And James and John, the sons of Zebedee, come to him, saying, Master, we would that you should do for us whatever we shall desire.…
How soon are the Master's words misapprehended! James and John, concerning whom it is recorded that on the call of Jesus "they straightway left the boat and their father, and followed him," come now apparently to secure the promised reward. With cautious words, and by the aid of their mother, the demand is urged upon that good Master on whose lips are ever the gracious words, "What would ye that I should do for you?" We would fain "sit, one on thy right hand, and one on thy left hand, in thy glory." Ah! the old leaven is not yet wholly purged out. The self-seeking, the love of supremacy, place, and honor still lurk within. The chaff mingles with the pure grain. He who holds the winnowing fan is at hand; and with decisive though gentle words, heavily weighted with their sad import, corrects their error. He had but recently "in the way" told them "the things that were to happen unto him." Direful were the words, "The Son of man shall be delivered unto the chief priests and the scribes; and they shall condemn him to death, and shall deliver him unto the Gentiles: and they shall mock him, and shall spit upon him, and shall scourge him, and shall kill him; and after three days he shall rise again." But these words could have had little influence, for "they understood none of these things." Perchance then they understood not "the cup that I drink," or "the baptism that I am baptized with," or there had not been so ready a response, "We are able." With prophetic eyes the Master sees the future of these brethren, and declares, "The cup that I drink ye shall drink; and with the baptism that I am baptized withal shall ye be baptized. Doubtless "this saying" also "was hid from them" until the very hour when that cup touched their lips, or the waters of that baptism fell upon them. But even this could not entitle them to the high place they desired; certainly not on the grounds they desired it - that of arbitrary selection. It is given to them "for whom it hath been prepared." Out of all this the lesson arises -
I. THAT THE POSTS OF REAL HONOUR ARE NOT ATTAINED BY MERE FAVOUR OR BY ARBITRARY ALLOTMENT. All such endowment, either in the kingdom of heaven or among men, would instantly rob the distinction of all worthiness and make it a sham. The incident presents an example of that kind of false estimate of honor which supposes that it can be conferred without regard to the fitness of him who seeks it. It is true medals may be placed on the breast of him who has never fought, and the ribbon may adorn him who never did one deed of distinction; but such a decoration is a deceit or an empty title - a mere ribbon which a child might wear. No mere will of the ruler can make a life honorable and worthy. Signs of a sovereign beneficence may be heaped upon favourites, but they add no lustre to the character of him who is adorned or enriched. And the posts of honor in the highest of all kingdoms are not assigned arbitrarily to favored ones. As the kingdom is open to all, so are its seats of honor. Each receives according to his deserts - "according as his work shall be."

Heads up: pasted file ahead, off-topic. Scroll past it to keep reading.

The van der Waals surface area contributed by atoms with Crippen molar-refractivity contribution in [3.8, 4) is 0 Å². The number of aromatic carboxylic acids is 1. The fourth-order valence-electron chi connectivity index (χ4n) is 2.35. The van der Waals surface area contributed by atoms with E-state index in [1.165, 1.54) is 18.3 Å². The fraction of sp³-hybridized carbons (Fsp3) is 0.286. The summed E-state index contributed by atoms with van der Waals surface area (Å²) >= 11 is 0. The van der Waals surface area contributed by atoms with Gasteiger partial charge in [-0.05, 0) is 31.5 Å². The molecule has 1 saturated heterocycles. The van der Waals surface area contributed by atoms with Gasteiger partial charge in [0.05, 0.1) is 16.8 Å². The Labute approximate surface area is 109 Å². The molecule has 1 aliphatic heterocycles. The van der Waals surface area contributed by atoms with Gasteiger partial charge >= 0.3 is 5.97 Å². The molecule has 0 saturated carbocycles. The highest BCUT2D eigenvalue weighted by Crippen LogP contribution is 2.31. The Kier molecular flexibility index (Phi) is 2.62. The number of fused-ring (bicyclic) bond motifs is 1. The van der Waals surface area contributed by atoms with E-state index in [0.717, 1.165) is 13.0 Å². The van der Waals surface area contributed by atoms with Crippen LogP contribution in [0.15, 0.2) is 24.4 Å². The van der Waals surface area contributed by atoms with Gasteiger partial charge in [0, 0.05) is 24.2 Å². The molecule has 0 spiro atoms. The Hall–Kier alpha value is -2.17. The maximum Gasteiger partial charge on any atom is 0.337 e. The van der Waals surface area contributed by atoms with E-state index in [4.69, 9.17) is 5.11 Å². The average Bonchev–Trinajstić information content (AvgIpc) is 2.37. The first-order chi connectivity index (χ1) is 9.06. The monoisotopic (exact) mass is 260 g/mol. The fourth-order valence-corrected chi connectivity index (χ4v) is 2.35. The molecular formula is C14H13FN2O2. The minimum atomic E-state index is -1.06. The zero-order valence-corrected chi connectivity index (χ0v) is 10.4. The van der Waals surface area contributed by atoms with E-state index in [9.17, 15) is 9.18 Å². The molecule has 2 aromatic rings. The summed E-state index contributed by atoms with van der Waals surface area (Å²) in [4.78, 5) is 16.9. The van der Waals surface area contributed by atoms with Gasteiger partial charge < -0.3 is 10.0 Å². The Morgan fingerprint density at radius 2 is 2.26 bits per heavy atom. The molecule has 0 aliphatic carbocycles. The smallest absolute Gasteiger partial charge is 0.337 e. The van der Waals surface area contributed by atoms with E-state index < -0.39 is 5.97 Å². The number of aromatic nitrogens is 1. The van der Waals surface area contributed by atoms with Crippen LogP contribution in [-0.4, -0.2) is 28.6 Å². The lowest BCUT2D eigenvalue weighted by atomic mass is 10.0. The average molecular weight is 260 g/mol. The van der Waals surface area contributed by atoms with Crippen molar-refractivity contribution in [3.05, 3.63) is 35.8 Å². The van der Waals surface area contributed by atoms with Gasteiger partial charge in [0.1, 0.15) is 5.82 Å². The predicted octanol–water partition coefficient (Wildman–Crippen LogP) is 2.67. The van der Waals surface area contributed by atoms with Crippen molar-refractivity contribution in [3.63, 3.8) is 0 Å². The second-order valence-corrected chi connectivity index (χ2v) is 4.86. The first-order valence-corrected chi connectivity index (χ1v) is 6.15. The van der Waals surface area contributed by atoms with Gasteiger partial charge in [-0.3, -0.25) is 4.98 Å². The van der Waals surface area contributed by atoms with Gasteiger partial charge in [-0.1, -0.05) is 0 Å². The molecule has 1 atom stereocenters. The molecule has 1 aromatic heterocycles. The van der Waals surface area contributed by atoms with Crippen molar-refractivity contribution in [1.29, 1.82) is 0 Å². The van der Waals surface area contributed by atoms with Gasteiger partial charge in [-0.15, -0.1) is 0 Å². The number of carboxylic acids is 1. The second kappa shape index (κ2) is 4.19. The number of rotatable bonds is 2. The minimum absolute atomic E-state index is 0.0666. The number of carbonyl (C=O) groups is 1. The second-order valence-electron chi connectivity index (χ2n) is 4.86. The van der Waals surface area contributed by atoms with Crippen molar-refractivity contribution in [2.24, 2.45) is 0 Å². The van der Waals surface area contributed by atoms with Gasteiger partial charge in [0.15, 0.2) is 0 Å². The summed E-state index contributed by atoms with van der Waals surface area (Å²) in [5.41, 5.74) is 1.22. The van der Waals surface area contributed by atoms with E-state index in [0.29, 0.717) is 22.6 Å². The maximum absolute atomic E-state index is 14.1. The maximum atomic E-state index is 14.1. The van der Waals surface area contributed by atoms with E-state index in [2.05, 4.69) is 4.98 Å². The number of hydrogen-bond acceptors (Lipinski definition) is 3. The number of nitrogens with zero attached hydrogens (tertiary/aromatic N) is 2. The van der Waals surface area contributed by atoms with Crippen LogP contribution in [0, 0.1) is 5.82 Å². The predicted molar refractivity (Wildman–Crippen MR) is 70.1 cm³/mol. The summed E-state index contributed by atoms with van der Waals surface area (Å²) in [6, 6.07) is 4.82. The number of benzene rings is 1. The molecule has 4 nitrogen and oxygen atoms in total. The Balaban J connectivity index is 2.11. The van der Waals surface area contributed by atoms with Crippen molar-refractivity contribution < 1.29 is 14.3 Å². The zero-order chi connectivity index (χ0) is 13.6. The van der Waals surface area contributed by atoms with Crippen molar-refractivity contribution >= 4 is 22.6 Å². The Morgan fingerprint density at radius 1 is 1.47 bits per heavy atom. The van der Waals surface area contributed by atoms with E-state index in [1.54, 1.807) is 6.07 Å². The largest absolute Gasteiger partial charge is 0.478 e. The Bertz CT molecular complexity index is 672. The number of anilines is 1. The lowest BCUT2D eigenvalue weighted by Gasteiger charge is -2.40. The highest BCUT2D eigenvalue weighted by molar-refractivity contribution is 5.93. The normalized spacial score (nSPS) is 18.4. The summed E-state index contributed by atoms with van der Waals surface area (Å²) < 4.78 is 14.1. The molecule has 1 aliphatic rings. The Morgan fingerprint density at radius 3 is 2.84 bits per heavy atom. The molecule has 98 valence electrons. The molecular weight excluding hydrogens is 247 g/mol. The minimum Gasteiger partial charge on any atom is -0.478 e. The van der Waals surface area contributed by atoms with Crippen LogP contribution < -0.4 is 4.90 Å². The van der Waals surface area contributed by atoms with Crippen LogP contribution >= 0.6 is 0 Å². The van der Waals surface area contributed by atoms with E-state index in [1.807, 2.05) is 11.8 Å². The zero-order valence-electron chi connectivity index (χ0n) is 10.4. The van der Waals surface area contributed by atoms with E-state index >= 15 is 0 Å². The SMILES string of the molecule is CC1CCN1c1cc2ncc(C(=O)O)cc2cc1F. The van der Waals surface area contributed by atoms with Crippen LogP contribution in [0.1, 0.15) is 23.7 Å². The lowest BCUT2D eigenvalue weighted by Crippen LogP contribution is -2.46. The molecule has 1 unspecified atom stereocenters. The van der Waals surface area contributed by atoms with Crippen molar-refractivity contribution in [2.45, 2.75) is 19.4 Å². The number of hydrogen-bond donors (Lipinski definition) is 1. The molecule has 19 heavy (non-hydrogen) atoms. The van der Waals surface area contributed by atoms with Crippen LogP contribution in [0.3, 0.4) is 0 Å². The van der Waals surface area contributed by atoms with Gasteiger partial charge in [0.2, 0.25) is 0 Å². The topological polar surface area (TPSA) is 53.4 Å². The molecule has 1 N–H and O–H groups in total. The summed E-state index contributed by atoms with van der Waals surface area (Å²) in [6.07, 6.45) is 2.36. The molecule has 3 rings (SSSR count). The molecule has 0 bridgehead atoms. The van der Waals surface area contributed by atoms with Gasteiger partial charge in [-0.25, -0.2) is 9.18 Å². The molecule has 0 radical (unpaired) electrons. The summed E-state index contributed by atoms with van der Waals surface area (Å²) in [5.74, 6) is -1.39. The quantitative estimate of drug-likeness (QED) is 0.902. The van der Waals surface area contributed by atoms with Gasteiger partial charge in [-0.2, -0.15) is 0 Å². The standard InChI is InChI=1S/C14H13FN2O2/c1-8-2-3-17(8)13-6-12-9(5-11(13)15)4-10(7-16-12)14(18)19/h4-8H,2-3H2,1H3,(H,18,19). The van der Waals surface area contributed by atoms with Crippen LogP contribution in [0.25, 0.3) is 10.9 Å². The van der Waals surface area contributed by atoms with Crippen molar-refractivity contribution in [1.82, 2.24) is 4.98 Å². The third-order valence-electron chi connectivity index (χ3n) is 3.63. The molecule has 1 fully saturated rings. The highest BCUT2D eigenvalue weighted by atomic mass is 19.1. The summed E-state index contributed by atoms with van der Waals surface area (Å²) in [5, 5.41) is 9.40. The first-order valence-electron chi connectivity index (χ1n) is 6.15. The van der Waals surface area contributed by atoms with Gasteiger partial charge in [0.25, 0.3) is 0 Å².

II. So is learnt a second lesson like unto the first: ALL TRUE HONOUR LIES IN SERVICE AND MERIT, NOT IN ITS RECOGNITION. HOW often are men attracted by the reward! They esteem the honor which attaches to attainments, to position, to wealth, to learning, or brave deeds. The eye is on the medal. Such seldom do much that is worthy, or make themselves really great. The man who works for praise and prizes is selfish and little, and the world in its deep heart hates both. He has his reward. Others steadily do their duty, undiverted by anxiety respecting honor; these finally achieve true distinction. So is it in all kingdoms.
III. IN THE SPIRITUAL KINGDOM HONOUR COMES TO HIM WHO IS MEET FOR IT. Christ has no favourites to lift to emolument and dignity. He who would reach the highest place must climb up to it. But how many truly and wisely desire to stand well in the heavenly kingdom? They desire a happy freedom from evil, a lot among the sanctified! It is well. Yet the words, of the great Lord come back to such, "Ye know not what ye ask." Would you be spiritually great? Would you make high attainments in spiritual knowledge? Would you do good works in the spiritual kingdom? How much of self-denial, of patient labor, of disciplinary correction - "the chastening of the Lord," which we should "regard not lightly" - how much of sacrificial endurance is needed! How many hours of quiet communion must be passed with the Redeemer if we would catch his spirit! How much of fasting and prayer, and diligent self-culture, and patient self, denial! How many strong acts of faith! What baptism of fire, what bitterness of the cup, is needed to make the disciple like his Master! But after all another spirit is to prevail. Christ's disciples are exhorted not to aim at superiority of position, at rank and order. Let the Gentiles "lord it over" one another. "It is not so among you." The greatest is the least truly. The minister, the servant of all, is chief and first. The true lesson being, "In my kingdom there is neither first nor last, highest nor lowest, near and afar off. Dismiss the thought of primacy. Look not for high places. Such there are not in my kingdom. Look for posts of service. Fix your eye on your ministering, and remember that the Lord of all came to give all - even 'his life a ransom for many'" - G.
Parallel VersesKJV: And James and John, the sons of Zebedee, come unto him, saying, Master, we would that thou shouldest do for us whatsoever we shall desire.